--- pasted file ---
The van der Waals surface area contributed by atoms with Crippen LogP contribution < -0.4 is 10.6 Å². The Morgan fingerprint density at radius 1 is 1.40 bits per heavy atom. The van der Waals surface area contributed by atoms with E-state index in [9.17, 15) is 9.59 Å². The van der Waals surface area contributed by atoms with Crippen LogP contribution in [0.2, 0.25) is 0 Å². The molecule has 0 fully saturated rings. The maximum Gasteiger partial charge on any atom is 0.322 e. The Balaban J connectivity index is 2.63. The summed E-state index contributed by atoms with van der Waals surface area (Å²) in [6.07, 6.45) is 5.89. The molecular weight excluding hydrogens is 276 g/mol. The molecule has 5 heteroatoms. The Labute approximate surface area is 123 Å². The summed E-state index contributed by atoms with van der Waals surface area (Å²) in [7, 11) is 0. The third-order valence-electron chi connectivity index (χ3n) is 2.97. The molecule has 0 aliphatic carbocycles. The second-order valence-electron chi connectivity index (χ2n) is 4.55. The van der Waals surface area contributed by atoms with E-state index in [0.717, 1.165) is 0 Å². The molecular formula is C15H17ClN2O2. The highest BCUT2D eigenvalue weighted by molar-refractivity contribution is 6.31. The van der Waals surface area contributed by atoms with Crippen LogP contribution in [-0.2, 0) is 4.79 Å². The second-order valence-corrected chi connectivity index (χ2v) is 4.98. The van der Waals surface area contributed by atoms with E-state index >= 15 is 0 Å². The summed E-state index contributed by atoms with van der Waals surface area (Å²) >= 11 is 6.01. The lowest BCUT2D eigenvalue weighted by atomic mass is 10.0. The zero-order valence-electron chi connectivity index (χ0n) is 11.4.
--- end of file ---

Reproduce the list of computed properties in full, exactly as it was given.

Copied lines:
The van der Waals surface area contributed by atoms with Crippen LogP contribution < -0.4 is 10.6 Å². The Morgan fingerprint density at radius 1 is 1.40 bits per heavy atom. The van der Waals surface area contributed by atoms with E-state index in [9.17, 15) is 9.59 Å². The van der Waals surface area contributed by atoms with Crippen LogP contribution in [0.2, 0.25) is 0 Å². The molecule has 0 fully saturated rings. The maximum Gasteiger partial charge on any atom is 0.322 e. The Balaban J connectivity index is 2.63. The summed E-state index contributed by atoms with van der Waals surface area (Å²) in [6.07, 6.45) is 5.89. The molecular weight excluding hydrogens is 276 g/mol. The molecule has 5 heteroatoms. The Labute approximate surface area is 123 Å². The summed E-state index contributed by atoms with van der Waals surface area (Å²) in [7, 11) is 0. The third-order valence-electron chi connectivity index (χ3n) is 2.97. The molecule has 0 aliphatic carbocycles. The second-order valence-electron chi connectivity index (χ2n) is 4.55. The van der Waals surface area contributed by atoms with E-state index in [0.717, 1.165) is 0 Å². The molecular formula is C15H17ClN2O2. The highest BCUT2D eigenvalue weighted by molar-refractivity contribution is 6.31. The van der Waals surface area contributed by atoms with Crippen LogP contribution in [-0.2, 0) is 4.79 Å². The second-order valence-corrected chi connectivity index (χ2v) is 4.98. The van der Waals surface area contributed by atoms with E-state index >= 15 is 0 Å². The summed E-state index contributed by atoms with van der Waals surface area (Å²) >= 11 is 6.01. The lowest BCUT2D eigenvalue weighted by atomic mass is 10.0. The zero-order valence-electron chi connectivity index (χ0n) is 11.4.